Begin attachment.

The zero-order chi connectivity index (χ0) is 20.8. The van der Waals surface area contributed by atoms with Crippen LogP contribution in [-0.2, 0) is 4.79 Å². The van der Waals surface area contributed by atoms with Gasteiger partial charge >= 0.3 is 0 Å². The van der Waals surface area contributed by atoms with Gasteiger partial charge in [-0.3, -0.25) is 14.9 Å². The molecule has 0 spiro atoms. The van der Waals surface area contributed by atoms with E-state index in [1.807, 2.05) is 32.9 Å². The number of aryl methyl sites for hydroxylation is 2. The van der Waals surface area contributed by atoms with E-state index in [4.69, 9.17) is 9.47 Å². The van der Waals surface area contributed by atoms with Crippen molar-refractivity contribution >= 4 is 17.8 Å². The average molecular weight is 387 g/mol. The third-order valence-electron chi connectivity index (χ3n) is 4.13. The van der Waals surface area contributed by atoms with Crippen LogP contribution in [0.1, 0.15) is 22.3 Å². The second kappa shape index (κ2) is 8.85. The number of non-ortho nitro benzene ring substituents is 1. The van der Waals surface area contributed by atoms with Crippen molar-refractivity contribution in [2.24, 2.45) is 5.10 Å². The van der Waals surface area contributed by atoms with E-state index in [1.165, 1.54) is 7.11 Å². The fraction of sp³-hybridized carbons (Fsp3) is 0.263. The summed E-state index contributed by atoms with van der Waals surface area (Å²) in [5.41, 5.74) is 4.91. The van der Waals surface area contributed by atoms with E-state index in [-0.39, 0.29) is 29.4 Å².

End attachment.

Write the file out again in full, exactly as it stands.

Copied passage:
The zero-order chi connectivity index (χ0) is 20.8. The van der Waals surface area contributed by atoms with Crippen LogP contribution in [-0.2, 0) is 4.79 Å². The van der Waals surface area contributed by atoms with Gasteiger partial charge >= 0.3 is 0 Å². The van der Waals surface area contributed by atoms with Gasteiger partial charge in [-0.3, -0.25) is 14.9 Å². The molecule has 0 spiro atoms. The van der Waals surface area contributed by atoms with E-state index in [1.807, 2.05) is 32.9 Å². The number of aryl methyl sites for hydroxylation is 2. The van der Waals surface area contributed by atoms with E-state index in [4.69, 9.17) is 9.47 Å². The van der Waals surface area contributed by atoms with Crippen molar-refractivity contribution >= 4 is 17.8 Å². The average molecular weight is 387 g/mol. The third-order valence-electron chi connectivity index (χ3n) is 4.13. The van der Waals surface area contributed by atoms with Crippen LogP contribution in [0.1, 0.15) is 22.3 Å². The second kappa shape index (κ2) is 8.85. The number of non-ortho nitro benzene ring substituents is 1. The van der Waals surface area contributed by atoms with Crippen molar-refractivity contribution in [2.24, 2.45) is 5.10 Å². The van der Waals surface area contributed by atoms with E-state index in [1.165, 1.54) is 7.11 Å². The fraction of sp³-hybridized carbons (Fsp3) is 0.263. The summed E-state index contributed by atoms with van der Waals surface area (Å²) in [5.41, 5.74) is 4.91. The van der Waals surface area contributed by atoms with E-state index in [-0.39, 0.29) is 29.4 Å².